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Energy Performance Certificates (EPC)

HS Home Search aims to provide the best possible service to our clients in all aspects of the property industry, one of them being providing Energy Performance Certificates (EPCs).

Since when have Energy Performance Certificates been required?
From 1 October 2008, all residential buildings have been required to have an Energy Performance Certificate on construction, sale or let of a property. EPCs for the sale or letting of buildings other than dwellings are valid for 10 years.

Why energy performance certificates are required?
An Energy Performance Certificate (EPC) is intended to inform potential buyers or tenants about the energy performance of a building, so they can consider energy efficiency as part of their investment or business decision to buy or occupy that building.

EPCs provide information on how to make a property more energy efficient, including information on how to best reduce carbon dioxide emissions. Every home that is bought, sold or rented requires an EPC.

In addition to information on the current carbon dioxide emissions of the property, the EPC also has the added function of providing recommendations to the homeowner about the best practices that they can undertake to reduce their emissions.

These recommendations and findings are presented in a chart that demonstrates quickly and easily how energy efficient the property is. Recommendations may include: installing loft insulation and other improvements, information on how making changes may lead to a ratings change and possible savings per year of the changes are implemented.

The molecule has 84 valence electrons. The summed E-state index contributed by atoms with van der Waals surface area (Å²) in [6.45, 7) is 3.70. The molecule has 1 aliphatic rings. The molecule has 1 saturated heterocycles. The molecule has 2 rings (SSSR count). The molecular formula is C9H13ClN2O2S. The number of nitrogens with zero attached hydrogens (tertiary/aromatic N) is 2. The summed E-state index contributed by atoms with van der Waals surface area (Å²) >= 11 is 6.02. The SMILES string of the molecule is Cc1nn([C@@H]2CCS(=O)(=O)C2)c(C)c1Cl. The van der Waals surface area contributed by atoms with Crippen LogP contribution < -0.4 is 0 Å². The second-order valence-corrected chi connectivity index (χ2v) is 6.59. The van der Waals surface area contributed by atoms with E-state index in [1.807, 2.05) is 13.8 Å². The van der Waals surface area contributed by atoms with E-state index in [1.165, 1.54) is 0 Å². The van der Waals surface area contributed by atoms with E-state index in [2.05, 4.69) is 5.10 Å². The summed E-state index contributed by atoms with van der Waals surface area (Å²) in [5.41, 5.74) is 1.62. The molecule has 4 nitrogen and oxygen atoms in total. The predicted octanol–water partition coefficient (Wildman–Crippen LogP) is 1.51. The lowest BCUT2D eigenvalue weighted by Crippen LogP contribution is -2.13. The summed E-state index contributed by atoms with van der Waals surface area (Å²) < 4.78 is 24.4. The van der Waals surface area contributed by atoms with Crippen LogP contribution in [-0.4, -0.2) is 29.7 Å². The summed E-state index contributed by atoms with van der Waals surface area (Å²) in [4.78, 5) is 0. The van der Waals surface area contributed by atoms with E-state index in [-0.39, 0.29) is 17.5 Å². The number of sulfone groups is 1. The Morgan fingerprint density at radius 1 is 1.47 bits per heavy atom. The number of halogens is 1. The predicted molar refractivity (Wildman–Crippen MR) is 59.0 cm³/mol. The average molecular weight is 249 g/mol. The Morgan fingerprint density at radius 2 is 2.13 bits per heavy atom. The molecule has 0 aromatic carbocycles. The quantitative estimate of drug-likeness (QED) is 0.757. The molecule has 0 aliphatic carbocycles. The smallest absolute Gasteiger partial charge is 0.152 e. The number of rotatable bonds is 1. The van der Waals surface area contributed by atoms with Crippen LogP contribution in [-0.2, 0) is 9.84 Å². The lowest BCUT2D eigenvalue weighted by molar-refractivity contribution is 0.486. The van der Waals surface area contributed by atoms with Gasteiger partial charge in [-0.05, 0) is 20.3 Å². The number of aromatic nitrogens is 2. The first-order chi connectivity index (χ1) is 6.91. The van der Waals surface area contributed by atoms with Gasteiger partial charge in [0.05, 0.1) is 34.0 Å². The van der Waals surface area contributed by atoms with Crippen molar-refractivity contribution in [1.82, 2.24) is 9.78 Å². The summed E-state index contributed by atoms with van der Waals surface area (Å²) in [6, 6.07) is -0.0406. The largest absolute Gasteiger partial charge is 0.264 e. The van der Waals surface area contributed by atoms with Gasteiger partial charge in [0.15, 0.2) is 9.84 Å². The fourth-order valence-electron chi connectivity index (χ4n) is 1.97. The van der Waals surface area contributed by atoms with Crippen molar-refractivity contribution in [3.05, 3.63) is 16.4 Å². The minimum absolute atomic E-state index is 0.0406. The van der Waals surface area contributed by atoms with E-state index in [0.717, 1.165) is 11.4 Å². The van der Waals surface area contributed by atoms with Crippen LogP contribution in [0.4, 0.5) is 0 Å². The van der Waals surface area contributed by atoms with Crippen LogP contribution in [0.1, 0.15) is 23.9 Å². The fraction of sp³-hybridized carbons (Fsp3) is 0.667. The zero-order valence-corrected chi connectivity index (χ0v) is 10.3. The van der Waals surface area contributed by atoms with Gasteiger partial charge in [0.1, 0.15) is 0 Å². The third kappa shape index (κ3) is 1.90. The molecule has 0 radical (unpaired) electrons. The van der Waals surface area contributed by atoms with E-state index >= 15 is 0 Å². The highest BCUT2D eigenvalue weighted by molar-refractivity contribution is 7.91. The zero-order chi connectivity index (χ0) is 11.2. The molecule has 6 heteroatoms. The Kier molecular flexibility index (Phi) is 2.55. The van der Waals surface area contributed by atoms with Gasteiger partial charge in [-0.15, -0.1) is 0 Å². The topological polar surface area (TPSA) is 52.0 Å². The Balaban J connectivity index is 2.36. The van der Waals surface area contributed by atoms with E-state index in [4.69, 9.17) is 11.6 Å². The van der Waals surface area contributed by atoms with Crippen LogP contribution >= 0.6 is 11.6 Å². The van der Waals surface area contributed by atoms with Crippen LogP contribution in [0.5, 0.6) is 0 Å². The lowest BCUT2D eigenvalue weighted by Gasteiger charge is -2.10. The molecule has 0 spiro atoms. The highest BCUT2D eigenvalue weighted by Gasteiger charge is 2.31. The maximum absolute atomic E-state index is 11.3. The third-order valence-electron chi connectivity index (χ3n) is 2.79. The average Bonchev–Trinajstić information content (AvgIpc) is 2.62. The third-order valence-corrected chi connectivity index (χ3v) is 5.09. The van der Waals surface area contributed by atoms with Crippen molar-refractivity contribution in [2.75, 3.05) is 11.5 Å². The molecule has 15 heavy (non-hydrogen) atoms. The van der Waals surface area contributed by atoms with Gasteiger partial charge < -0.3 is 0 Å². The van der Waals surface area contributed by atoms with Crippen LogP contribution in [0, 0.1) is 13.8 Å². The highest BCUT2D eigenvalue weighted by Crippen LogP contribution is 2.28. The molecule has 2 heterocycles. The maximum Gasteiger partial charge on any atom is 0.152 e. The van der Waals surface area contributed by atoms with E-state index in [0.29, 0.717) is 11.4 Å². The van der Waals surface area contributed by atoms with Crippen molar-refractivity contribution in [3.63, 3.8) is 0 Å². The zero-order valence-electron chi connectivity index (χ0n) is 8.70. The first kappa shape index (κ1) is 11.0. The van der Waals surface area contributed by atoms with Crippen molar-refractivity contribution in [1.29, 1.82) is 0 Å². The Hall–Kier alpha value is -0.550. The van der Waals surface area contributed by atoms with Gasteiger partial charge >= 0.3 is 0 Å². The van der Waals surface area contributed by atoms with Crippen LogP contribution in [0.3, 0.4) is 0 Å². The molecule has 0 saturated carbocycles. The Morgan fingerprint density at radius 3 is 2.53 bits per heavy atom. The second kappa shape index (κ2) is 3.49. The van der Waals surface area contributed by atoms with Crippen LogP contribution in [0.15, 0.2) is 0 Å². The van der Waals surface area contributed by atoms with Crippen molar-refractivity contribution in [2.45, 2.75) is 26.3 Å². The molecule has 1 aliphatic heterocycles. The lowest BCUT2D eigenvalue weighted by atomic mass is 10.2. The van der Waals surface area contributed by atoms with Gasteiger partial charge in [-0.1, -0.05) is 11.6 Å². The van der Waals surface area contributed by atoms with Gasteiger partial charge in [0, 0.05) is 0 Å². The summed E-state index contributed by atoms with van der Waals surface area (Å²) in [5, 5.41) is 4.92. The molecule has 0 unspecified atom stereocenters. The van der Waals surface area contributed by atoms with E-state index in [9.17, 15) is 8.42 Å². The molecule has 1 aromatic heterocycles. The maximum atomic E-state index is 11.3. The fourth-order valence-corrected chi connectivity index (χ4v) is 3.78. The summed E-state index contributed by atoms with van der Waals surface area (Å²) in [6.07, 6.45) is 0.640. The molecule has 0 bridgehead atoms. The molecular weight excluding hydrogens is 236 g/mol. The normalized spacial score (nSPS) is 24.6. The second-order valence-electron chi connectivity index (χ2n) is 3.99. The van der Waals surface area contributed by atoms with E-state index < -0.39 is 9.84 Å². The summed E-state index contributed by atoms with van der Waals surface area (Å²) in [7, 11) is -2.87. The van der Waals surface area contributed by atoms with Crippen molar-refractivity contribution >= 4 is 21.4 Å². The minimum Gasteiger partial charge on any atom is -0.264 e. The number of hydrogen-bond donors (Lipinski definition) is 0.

Which buildings need an EPC?
An EPC is required when a building is constructed, rented or sold. A building will need an EPC if it has a roof and walls and uses energy to ‘condition an indoor climate’. This means it has heating, air conditioning or mechanical ventilation. For example, a garden shed would not need an EPC if it doesn’t have any heating.

The building can either be a whole building or part of a building that has been designed or altered to be used separately. If a building is made up of separate units, each with its own heating system, each unit will need an EPC.

Situations where an EPC is not required
EPCs are not required on construction, sale or rent for:

  • Places of worship.
    Temporary buildings with a planned time of use less than two years.
    Stand-alone buildings with a total useful floor area of less than 50m2 that are not
    dwellings.
    Industrial sites, workshops and non-residential agricultural buildings with low energy
    demand.

EPCs are not required on sale or rent for buildings due to be demolished. The seller or
landlord should be able to demonstrate that:

  • The building is to be sold or let with vacant possession; and
  • The building is suitable for demolition and the resulting site is suitable for
    redevelopment;
  • They believe, on reasonable grounds, that a prospective buyer or tenant intends to
    demolish the building (on evidence of an application for planning permission).

If you would like an Energy Performance Certificate (EPC) then please contact us.